Namibia History Timeline

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According to Extrareference, Namibia is a country located in the southernmost part of Africa. It borders Angola, Zambia, Botswana and South Africa. The land is predominantly flat and is located in a desert area that is characteristic of Capricorn’s Tropic.

The first settlement in Namibia took place for approx. 25,000 years ago and consisted of khoisan groups that subsisted as hunters and gatherers. The first Bantu-speaking peoples brought between 500-1000 farms and livestock to Namibia. The rugged Namib Desert protected the country from the slave trade and meant contact with Europeans before the early 1800s. was very limited. The population around 1800 consisted mainly of ovambus who were farmers, as well as in Central and Southern Namibia hereros and namas who were respectively. cattle and sheep farmers. The Namibian communities were organized into smaller units around local kings or chiefs, and there was a high degree of self-sufficiency.

Dry and sparsely populated, the Kalahari Desert was not very attractive for European colonization. It was not until well into the 19th century, when the 2nd Reich in Germany under Bismarck began its colonization of the remaining “empty territories” in Africa, that one of the goals became Namibia. The area was declared a German colony in the mid-1880s. However, the country was not “empty,” and the most heinous methods of genocide were used to quell local resistance and control the interior. The Herero people were particularly hard hit, and in a short time were reduced from 80,000 to 15,000. Out of the 20,000 from the Nama people, less than half survived the German «pacification».

Namibia was formerly known as German Southwest Africa and was one of the German colonies on the African continent. After German colonists came to Namibia in the late 1800s, the friction between the Germans and especially the Herero people escalated, and the German exploitation of the Herero, a nomadic people with large herds of cattle, wandered around between Angola and present-day Namibia to find grazing land., resulted in 1904 in the Herero’s violent revolt.

Namibia is the world leader in diamond mining. In addition, large amounts of lead, zinc, silver and tungsten are extracted.

Namibia does not have a uniform population. One of Namibia’s peoples, the Himba, is most distinguished by the fact that the women lubricate themselves with goat fat, which is mixed with a red soil. Therefore, the women appear completely red. The married women wear on their heads some goat ears as a symbol of their status.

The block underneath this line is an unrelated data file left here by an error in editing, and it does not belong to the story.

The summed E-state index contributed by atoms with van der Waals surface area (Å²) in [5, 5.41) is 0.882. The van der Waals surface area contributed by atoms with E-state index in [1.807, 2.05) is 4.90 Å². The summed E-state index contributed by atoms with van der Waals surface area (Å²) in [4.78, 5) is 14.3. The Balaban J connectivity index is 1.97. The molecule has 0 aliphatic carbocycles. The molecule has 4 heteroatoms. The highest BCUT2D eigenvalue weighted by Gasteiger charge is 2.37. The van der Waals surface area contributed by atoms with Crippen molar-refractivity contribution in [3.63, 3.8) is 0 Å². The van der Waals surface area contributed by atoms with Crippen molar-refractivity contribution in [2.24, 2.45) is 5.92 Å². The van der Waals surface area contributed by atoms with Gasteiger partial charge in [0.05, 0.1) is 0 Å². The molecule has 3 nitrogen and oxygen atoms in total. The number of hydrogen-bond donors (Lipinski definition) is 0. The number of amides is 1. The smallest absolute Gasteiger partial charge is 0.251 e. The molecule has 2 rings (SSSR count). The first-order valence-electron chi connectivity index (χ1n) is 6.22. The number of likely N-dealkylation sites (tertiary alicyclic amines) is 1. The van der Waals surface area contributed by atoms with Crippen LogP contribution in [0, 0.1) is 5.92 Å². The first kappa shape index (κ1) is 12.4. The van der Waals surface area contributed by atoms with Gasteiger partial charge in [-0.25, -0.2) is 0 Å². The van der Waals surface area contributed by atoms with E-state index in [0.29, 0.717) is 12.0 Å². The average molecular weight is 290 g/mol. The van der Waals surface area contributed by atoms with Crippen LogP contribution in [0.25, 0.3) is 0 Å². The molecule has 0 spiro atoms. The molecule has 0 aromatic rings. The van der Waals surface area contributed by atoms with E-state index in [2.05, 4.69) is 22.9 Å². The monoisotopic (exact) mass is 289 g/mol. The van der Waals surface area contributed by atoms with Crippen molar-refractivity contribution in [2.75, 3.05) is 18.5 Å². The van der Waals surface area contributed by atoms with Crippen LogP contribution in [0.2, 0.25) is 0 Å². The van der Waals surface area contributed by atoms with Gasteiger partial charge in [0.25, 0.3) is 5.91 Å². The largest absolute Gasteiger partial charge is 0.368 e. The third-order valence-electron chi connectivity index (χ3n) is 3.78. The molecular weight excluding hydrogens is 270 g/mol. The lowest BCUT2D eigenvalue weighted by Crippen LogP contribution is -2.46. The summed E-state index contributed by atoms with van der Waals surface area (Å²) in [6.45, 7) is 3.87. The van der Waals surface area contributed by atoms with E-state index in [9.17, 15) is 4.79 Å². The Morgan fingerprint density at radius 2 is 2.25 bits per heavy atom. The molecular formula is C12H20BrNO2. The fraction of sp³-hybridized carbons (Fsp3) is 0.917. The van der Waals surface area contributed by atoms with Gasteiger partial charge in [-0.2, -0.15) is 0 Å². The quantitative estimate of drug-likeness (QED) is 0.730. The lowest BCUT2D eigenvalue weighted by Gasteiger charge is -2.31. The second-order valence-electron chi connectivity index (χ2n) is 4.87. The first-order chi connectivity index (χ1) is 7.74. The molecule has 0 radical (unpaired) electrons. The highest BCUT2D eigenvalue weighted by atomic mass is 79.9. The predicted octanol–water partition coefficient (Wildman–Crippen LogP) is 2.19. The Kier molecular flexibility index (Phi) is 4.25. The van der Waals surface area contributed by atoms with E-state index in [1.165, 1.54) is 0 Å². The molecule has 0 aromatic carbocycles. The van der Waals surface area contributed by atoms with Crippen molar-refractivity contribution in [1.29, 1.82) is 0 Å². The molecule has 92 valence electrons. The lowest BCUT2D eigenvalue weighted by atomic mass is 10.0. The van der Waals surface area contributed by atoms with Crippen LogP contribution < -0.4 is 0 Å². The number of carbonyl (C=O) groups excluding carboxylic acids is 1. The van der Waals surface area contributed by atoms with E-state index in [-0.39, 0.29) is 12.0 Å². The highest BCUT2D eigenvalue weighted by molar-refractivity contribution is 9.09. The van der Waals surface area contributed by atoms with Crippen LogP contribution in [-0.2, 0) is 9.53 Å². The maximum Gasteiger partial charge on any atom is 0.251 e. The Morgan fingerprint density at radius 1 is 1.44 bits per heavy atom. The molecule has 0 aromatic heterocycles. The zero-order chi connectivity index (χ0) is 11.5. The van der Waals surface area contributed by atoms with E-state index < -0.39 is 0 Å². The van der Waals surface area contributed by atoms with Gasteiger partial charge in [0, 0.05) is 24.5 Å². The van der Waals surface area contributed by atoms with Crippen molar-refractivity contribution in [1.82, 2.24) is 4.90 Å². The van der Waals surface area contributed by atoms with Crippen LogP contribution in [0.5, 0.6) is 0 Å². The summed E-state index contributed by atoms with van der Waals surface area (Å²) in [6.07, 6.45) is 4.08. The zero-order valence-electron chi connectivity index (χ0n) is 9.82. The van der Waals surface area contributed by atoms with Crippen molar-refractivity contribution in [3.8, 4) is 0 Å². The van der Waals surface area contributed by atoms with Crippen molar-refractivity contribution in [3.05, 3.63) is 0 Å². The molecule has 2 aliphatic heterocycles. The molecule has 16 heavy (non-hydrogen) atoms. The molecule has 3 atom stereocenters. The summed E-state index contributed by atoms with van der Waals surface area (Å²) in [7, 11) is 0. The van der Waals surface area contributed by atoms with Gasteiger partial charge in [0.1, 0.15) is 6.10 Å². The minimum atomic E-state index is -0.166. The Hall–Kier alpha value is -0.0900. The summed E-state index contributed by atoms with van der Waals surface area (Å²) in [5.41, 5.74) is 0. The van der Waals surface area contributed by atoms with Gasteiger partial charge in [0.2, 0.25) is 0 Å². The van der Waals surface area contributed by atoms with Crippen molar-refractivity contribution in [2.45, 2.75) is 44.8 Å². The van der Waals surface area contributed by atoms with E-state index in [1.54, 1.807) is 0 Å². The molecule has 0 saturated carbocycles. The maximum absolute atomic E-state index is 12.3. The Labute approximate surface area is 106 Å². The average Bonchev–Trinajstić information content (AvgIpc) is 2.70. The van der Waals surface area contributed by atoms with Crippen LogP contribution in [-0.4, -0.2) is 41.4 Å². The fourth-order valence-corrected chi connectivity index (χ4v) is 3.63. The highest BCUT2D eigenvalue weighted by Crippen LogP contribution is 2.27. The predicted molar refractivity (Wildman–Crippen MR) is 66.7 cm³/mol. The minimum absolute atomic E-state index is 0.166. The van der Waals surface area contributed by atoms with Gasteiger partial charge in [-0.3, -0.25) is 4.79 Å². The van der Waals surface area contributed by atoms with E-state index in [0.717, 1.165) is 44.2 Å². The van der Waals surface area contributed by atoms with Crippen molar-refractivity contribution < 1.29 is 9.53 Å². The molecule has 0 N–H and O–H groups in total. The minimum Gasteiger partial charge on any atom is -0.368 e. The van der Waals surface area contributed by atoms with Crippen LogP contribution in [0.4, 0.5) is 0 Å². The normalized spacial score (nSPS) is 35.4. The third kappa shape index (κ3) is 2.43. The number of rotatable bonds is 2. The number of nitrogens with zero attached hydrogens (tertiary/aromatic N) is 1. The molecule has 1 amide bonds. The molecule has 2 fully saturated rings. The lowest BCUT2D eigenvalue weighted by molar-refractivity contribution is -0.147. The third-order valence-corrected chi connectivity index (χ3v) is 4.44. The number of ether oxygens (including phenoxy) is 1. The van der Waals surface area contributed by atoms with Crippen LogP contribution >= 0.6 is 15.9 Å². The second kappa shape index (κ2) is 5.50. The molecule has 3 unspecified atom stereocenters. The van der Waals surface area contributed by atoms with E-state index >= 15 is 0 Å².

1904-1907 – The genocide of the Herero and Namaquas is considered the first genocide of the 20th century.

1978 – May 4 South Africa carried out a terrorist attack on the Cassing camp in Angola, in which about 1,000 people were killed.

1988 – A strategic defeat is added to South Africa in April, paving the way for Namibia’s independence and eventual collapse of the apartheid regime. South Africa carried out a comprehensive military offensive in Angola with the aim of establishing a UNITA government in “liberated territory”, but the South African military was defeated by Cuban-Angolan forces at the Cuito-Cananale.

After intense negotiations between the United States, South Africa, Angola and Cuba, an agreement was reached in December 88, according to which South Africa was to withdraw from Namibia and Cuba was to withdraw its 50,000 troops from Angola.

1989 – In September, SWAPO leader Sam Nujoma returns home after 30 years in exile to lead his organization to the elections, which are to be held two months later. The movement tried unsuccessfully to allow large guerrilla units to enter the country from Angolan territory, but they were discovered and neutralized by South African forces – with significant casualties. Almost at the same time, the movement was hit by two other major scandals: the torture of political dissidents by the political leaders in SWAPO’s refugee camps and the revelation that the movement had greatly exaggerated the number of refugees in its camps, in order to obtain larger food rations from abroad.

1997 – Environmental and human rights organizations oppose the construction of a hydroelectric power plant on the Kunene River in the north of the country. Among many other damage, the building would cause the expulsion of the Himba people – a larger semi-nomadic tribe.

The number of HIV positive and AIDS deaths rose drastically. In 1997, the disease alone cost 1,539 deaths, bringing the number of deaths since 1988 to 3,677. The number of HIV positive people reached 40,629.

2002 – In January, the Herero people demanded compensation of 2 billion. US $ for war crimes committed by the German Empire in 1904-07. A number of German companies, including Deutsche Bank, were accused of entering into a “brutal alliance” with the German Empire to eradicate 65,000 Herero.

2004 – In January , Germany apologizes for the killing of the Herero people during the colonial era, but at the same time rejects any claim for compensation.

2010 – The trial against members of the Caprivi Liberation Army continued. 117 members had been imprisoned since 1999, and it remains uncertain when the trial may end. Until then, 21 had died in police custody. The year before, a mass grave was discovered in northern Namibia, where the bodies of 30 people believed to be 30 San-speaking men who had disappeared from military detention in 1999 were found.

Namibia History Timeline

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